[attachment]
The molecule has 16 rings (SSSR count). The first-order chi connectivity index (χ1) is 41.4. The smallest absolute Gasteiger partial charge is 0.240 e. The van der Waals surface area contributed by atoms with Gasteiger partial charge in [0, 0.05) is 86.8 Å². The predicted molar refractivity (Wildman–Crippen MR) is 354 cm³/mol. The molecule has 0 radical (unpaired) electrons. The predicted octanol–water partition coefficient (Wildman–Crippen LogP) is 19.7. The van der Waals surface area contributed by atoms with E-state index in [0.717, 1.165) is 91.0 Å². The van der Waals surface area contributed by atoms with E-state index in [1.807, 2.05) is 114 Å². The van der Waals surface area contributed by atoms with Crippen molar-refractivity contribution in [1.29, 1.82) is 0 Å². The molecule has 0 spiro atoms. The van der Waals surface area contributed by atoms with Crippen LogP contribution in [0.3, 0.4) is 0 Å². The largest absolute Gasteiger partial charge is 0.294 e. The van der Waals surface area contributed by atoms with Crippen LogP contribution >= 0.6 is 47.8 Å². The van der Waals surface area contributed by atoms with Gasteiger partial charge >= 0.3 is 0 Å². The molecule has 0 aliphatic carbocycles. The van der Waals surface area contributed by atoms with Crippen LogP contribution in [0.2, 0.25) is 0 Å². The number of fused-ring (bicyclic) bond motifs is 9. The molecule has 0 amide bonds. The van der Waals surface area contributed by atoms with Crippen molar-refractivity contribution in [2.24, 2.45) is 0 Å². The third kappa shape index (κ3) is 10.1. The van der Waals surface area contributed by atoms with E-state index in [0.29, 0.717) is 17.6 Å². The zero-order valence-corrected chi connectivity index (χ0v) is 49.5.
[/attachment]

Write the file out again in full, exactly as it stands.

The molecule has 16 rings (SSSR count). The first-order chi connectivity index (χ1) is 41.4. The smallest absolute Gasteiger partial charge is 0.240 e. The van der Waals surface area contributed by atoms with Gasteiger partial charge in [0, 0.05) is 86.8 Å². The predicted molar refractivity (Wildman–Crippen MR) is 354 cm³/mol. The molecule has 0 radical (unpaired) electrons. The predicted octanol–water partition coefficient (Wildman–Crippen LogP) is 19.7. The van der Waals surface area contributed by atoms with E-state index in [0.717, 1.165) is 91.0 Å². The van der Waals surface area contributed by atoms with E-state index in [1.807, 2.05) is 114 Å². The van der Waals surface area contributed by atoms with Crippen molar-refractivity contribution in [1.29, 1.82) is 0 Å². The molecule has 0 spiro atoms. The van der Waals surface area contributed by atoms with Crippen LogP contribution in [0.3, 0.4) is 0 Å². The largest absolute Gasteiger partial charge is 0.294 e. The van der Waals surface area contributed by atoms with Crippen LogP contribution >= 0.6 is 47.8 Å². The van der Waals surface area contributed by atoms with Gasteiger partial charge >= 0.3 is 0 Å². The molecule has 0 aliphatic carbocycles. The van der Waals surface area contributed by atoms with Crippen LogP contribution in [0.2, 0.25) is 0 Å². The number of fused-ring (bicyclic) bond motifs is 9. The molecule has 0 amide bonds. The van der Waals surface area contributed by atoms with Crippen molar-refractivity contribution in [2.24, 2.45) is 0 Å². The third kappa shape index (κ3) is 10.1. The van der Waals surface area contributed by atoms with E-state index in [0.29, 0.717) is 17.6 Å². The zero-order valence-corrected chi connectivity index (χ0v) is 49.5.